Benabik's Musings

Random Things From Here and There

338,120 notes

ankewehner:


badgal2:

dzolamboto:

oregonfairy:


The tallest statue in the world, Ushiku Daibutsu.

this always gives me chills


Insane.

Always reblog

What are the third and last statues?


The chart is from Wikipedia: List of statues by height.  The caption reads:


Approximate heights of various notable statues:
1. Spring Temple Buddha 153 m (incl. 25 m pedestal and 20 m throne)
2. Statue of Liberty 93 m (incl. 47 m pedestal)
3. The Motherland Calls 91 m (excl. plinth)
4. Christ the Redeemer 39.6 m (incl. 9.5 m pedestal)
5. Statue of David 5.17 m (excl. 2.5 m plinth)

(Google image search is your friend.)

ankewehner:

badgal2:

dzolamboto:

oregonfairy:

The tallest statue in the world, Ushiku Daibutsu.

this always gives me chills

Insane.

Always reblog

What are the third and last statues?

The chart is from Wikipedia: List of statues by height. The caption reads:

Approximate heights of various notable statues:
1. Spring Temple Buddha 153 m (incl. 25 m pedestal and 20 m throne)
2. Statue of Liberty 93 m (incl. 47 m pedestal)
3. The Motherland Calls 91 m (excl. plinth)
4. Christ the Redeemer 39.6 m (incl. 9.5 m pedestal)
5. Statue of David 5.17 m (excl. 2.5 m plinth)

(Google image search is your friend.)

(via aldersprig)

192 notes

A question: Creation, self-esteem, and the urge to run your own work down

dduane:

image

(via anartificialaspidistra:)

Hi Diane, I’ve been a fan for a long time. Read the YW books, Wounded Sky, and eventually the Door Into… books staring when I was a kid back in the 80s. Someday I’ll take a picture of the Hello Kitty notebook I owned circa 1984 where I wrote both Ed the shark’s name and Sherlock Holmes’ name surrounded by hearts. I was totally willing to marry either one of them. ;D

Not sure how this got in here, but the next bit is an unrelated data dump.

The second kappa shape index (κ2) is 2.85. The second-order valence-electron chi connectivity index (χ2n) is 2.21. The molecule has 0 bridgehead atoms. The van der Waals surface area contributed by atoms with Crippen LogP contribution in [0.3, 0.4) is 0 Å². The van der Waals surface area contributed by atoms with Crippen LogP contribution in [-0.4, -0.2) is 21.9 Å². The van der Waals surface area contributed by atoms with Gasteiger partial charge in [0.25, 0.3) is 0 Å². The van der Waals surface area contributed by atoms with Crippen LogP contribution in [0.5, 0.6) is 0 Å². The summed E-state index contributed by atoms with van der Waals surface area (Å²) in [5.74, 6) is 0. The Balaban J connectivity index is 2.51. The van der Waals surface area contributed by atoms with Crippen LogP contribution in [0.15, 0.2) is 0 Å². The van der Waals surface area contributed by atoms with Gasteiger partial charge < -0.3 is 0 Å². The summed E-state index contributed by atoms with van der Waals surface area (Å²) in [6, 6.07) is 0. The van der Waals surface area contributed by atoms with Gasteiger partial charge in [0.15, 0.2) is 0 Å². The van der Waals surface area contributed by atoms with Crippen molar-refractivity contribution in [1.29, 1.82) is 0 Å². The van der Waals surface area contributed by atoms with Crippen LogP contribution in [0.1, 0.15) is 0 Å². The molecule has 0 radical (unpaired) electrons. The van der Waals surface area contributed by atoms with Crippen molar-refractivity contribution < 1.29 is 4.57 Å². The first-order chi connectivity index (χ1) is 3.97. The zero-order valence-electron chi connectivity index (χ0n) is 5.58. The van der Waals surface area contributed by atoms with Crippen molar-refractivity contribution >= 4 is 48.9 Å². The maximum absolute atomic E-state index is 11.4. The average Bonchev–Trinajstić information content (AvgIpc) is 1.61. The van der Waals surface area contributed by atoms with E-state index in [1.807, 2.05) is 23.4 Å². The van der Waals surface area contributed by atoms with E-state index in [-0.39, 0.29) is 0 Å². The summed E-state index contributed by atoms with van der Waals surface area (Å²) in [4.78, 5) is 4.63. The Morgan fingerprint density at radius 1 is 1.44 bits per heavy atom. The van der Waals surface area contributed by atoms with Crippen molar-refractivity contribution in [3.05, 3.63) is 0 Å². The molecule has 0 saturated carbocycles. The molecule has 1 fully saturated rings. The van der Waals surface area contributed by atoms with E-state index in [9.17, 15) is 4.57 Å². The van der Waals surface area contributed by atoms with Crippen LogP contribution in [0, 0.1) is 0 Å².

Anyway, when I started looking for more Sherlock stories after the BBC show premiered I got into reading fanfic, and eventually the amazing art on Tumblr. It was great to see someone whose books I’d always loved was right in there as a fan too.

Reading someone’s tags today, I noticed the latest example of something that makes my heart hurt a little every time I see it. The art (it was a short Sherlock comic strip) was great! Well laid out, engagingly drawn, funny, entertaining, etc. But the artist’s tags were all about how terrible it was. How she couldn’t write, how she couldn’t draw, etc. I know how hard it is to put your work (of any kind) out there and just let it speak for itself, but the prevalence of young girls making something amazing and then sharing it by saying “here’s this thing I did. It’s probably terrible,” just kills me. I can’t count how many posts I’ve seen people tag or comment that their art or they themselves are “trash”. I mean, I get that they’re self deprecating for comic effect, but…

I don’t know. Maybe learning to not put down your work before someone else gets a chance to is just something that has to be grown out of, but I also wonder if more of us older women should be saying something. I’d love to see girls say “here’s this thing I made [full stop]” if it still seems too hard to say “here’s this thing I made; I’m proud of it.” Just not tearing themselves down would make a world of difference, I think.

I guess I’m just curious if you have any thoughts to add. Thanks again for writing such enjoyable stories and building such cool worlds! May you live long and prosper.

First of all: thanks. :) It’s always nice to know I’m getting the job done.